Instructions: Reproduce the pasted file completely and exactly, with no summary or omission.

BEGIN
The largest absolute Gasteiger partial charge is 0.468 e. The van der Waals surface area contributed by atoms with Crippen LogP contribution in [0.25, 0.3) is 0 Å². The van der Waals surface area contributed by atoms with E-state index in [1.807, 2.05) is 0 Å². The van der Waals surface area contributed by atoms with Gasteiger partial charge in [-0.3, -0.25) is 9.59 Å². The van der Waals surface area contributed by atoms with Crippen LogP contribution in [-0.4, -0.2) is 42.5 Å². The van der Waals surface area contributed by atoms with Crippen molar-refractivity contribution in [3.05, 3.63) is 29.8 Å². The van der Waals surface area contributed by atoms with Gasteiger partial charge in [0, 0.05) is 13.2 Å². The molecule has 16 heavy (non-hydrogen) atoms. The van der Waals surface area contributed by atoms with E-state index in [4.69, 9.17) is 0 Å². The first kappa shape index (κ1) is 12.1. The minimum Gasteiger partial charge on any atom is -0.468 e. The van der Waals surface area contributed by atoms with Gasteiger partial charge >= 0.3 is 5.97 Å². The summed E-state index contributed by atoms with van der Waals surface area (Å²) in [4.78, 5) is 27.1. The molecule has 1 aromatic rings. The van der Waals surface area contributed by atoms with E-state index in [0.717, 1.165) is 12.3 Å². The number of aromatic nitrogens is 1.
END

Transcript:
The largest absolute Gasteiger partial charge is 0.468 e. The van der Waals surface area contributed by atoms with Crippen LogP contribution in [0.25, 0.3) is 0 Å². The van der Waals surface area contributed by atoms with E-state index in [1.807, 2.05) is 0 Å². The van der Waals surface area contributed by atoms with Gasteiger partial charge in [-0.3, -0.25) is 9.59 Å². The van der Waals surface area contributed by atoms with Crippen LogP contribution in [-0.4, -0.2) is 42.5 Å². The van der Waals surface area contributed by atoms with Crippen molar-refractivity contribution in [3.05, 3.63) is 29.8 Å². The van der Waals surface area contributed by atoms with Gasteiger partial charge in [0, 0.05) is 13.2 Å². The molecule has 16 heavy (non-hydrogen) atoms. The van der Waals surface area contributed by atoms with E-state index in [4.69, 9.17) is 0 Å². The first kappa shape index (κ1) is 12.1. The minimum Gasteiger partial charge on any atom is -0.468 e. The van der Waals surface area contributed by atoms with Gasteiger partial charge >= 0.3 is 5.97 Å². The summed E-state index contributed by atoms with van der Waals surface area (Å²) in [4.78, 5) is 27.1. The molecule has 1 aromatic rings. The van der Waals surface area contributed by atoms with E-state index in [0.717, 1.165) is 12.3 Å². The number of aromatic nitrogens is 1.